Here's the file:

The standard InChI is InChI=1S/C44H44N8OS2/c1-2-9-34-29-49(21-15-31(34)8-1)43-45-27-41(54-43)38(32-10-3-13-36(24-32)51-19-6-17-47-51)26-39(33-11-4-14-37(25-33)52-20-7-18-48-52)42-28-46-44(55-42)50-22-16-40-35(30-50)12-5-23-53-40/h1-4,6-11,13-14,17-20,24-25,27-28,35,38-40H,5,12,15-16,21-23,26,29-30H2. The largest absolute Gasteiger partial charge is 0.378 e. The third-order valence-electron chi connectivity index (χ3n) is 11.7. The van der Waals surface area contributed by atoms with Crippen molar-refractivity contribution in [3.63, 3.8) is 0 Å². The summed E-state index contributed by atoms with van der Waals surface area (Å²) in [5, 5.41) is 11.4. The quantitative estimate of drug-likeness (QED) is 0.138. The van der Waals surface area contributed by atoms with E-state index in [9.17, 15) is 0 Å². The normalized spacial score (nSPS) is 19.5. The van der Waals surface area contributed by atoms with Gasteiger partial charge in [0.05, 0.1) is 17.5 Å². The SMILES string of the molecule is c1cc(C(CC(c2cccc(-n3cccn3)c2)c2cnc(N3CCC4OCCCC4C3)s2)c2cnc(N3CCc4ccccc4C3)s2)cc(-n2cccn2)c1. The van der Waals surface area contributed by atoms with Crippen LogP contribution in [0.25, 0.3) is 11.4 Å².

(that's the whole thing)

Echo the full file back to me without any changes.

The standard InChI is InChI=1S/C44H44N8OS2/c1-2-9-34-29-49(21-15-31(34)8-1)43-45-27-41(54-43)38(32-10-3-13-36(24-32)51-19-6-17-47-51)26-39(33-11-4-14-37(25-33)52-20-7-18-48-52)42-28-46-44(55-42)50-22-16-40-35(30-50)12-5-23-53-40/h1-4,6-11,13-14,17-20,24-25,27-28,35,38-40H,5,12,15-16,21-23,26,29-30H2. The largest absolute Gasteiger partial charge is 0.378 e. The third-order valence-electron chi connectivity index (χ3n) is 11.7. The van der Waals surface area contributed by atoms with Crippen molar-refractivity contribution in [3.63, 3.8) is 0 Å². The summed E-state index contributed by atoms with van der Waals surface area (Å²) in [5, 5.41) is 11.4. The quantitative estimate of drug-likeness (QED) is 0.138. The van der Waals surface area contributed by atoms with E-state index in [9.17, 15) is 0 Å². The normalized spacial score (nSPS) is 19.5. The van der Waals surface area contributed by atoms with Gasteiger partial charge in [0.05, 0.1) is 17.5 Å². The SMILES string of the molecule is c1cc(C(CC(c2cccc(-n3cccn3)c2)c2cnc(N3CCC4OCCCC4C3)s2)c2cnc(N3CCc4ccccc4C3)s2)cc(-n2cccn2)c1. The van der Waals surface area contributed by atoms with Crippen LogP contribution in [0.25, 0.3) is 11.4 Å².